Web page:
(photo credit: Oren Golan)
When two sabras settle a dispute in court, things often get prickly – but the
Tel Aviv District Court is facing a thornier case than usual as children’s TV
star “Kishkashta,” the singing cactus, embarks on a legal battle with Shpitzik,
the Israel Olympic Committee’s prickly pear mascot.
Television (IET), which owns the rights to Kishkashta, has filed an urgent
request with the Tel Aviv District Court asking that the IOC be prevented from
using Shpitzik. The court is expected to rule on the matter within the next two
At the heart of the spiny issue is whether Shpitzik, the 2-meter
high cactus mascot of the IOC, looks too much like his spiny, thick-skinned
35-year-old felt puppet relative, Kishkashta, the star of IET’s children’s
broadcasts on Channel 23.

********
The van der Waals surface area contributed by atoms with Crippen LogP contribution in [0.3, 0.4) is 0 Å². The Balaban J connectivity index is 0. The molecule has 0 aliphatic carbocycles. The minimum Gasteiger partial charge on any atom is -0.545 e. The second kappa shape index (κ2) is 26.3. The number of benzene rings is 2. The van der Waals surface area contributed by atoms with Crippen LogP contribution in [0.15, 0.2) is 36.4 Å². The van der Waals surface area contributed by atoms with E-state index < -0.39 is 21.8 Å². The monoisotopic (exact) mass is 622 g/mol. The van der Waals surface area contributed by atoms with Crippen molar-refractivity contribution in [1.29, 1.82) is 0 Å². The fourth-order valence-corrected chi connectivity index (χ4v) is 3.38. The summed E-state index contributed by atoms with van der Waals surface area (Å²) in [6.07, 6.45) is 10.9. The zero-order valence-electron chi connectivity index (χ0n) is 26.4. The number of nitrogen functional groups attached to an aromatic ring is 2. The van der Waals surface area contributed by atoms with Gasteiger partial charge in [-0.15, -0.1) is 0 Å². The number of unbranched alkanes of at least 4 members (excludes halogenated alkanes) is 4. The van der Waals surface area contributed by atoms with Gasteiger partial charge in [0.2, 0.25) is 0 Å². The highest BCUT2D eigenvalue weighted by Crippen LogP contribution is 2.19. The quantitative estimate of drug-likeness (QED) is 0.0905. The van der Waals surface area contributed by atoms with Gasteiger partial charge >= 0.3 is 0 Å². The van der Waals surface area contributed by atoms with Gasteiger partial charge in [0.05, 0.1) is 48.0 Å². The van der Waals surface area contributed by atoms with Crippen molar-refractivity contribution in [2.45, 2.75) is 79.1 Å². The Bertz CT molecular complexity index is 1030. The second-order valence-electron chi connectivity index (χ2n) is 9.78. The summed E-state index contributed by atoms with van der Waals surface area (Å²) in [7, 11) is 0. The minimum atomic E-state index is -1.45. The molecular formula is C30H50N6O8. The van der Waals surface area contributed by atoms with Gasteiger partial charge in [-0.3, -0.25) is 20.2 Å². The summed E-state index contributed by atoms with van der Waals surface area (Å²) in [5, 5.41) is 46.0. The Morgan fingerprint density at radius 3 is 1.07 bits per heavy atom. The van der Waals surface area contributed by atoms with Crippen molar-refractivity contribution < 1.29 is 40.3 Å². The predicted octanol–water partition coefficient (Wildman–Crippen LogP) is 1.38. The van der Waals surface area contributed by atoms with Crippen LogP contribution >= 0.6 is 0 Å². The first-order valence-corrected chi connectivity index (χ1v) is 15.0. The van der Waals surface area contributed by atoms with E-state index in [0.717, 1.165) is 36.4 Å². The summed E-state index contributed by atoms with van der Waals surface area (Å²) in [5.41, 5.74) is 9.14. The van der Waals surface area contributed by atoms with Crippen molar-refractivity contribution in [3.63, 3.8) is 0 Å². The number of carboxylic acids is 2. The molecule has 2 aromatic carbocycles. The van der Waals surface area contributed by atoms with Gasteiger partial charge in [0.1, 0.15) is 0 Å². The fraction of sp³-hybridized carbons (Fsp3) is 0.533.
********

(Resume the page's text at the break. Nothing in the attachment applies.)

Both Kishkashta and Shpitzik are “tzabar,” a
prickly pear cacti, a genus noted for its tenacity, resilience and tendency to
grow back if cut down, and thus the origin of the nickname “sabra,” meaning a
Jew born in Israel.
Kishkashta made his first TV appearances in the
1970s, as part of the children’s show Ma Pit’om!
(“What on Earth!”), and became
known for his deep, somewhat lugubrious voice and signature song “They call me
In December, the IOC chose Shpitzik, a jaunty cactus clad in
Israel’s official Olympic strip, as the mascot that will accompany the Israeli
delegation to the London 2012 Olympic Games later this year. IET said it felt
Shpitzik bore too close a resemblance to Kishkashta, and held a series of
meetings with the IOC to offer the use of the Kishkashta image.
IOC refused, Educational Television filed a request to the court, the TV company
“Kishkashta is the intellectual property of Educational Television,
and as such enjoys copyright and trademark protection,” the request
IOC spokesman Bruria Bigman said in response that the committee
regretted the lawsuit.
“We regret that Educational Television has decided
to declare a dispute against Shpitzik, the chosen, original and popular mascot
of the Olympic delegation,” Bigman said. “We are acting according to legal
advice, and while this issue is being discussed in court we will not to express
our opinion in the media.”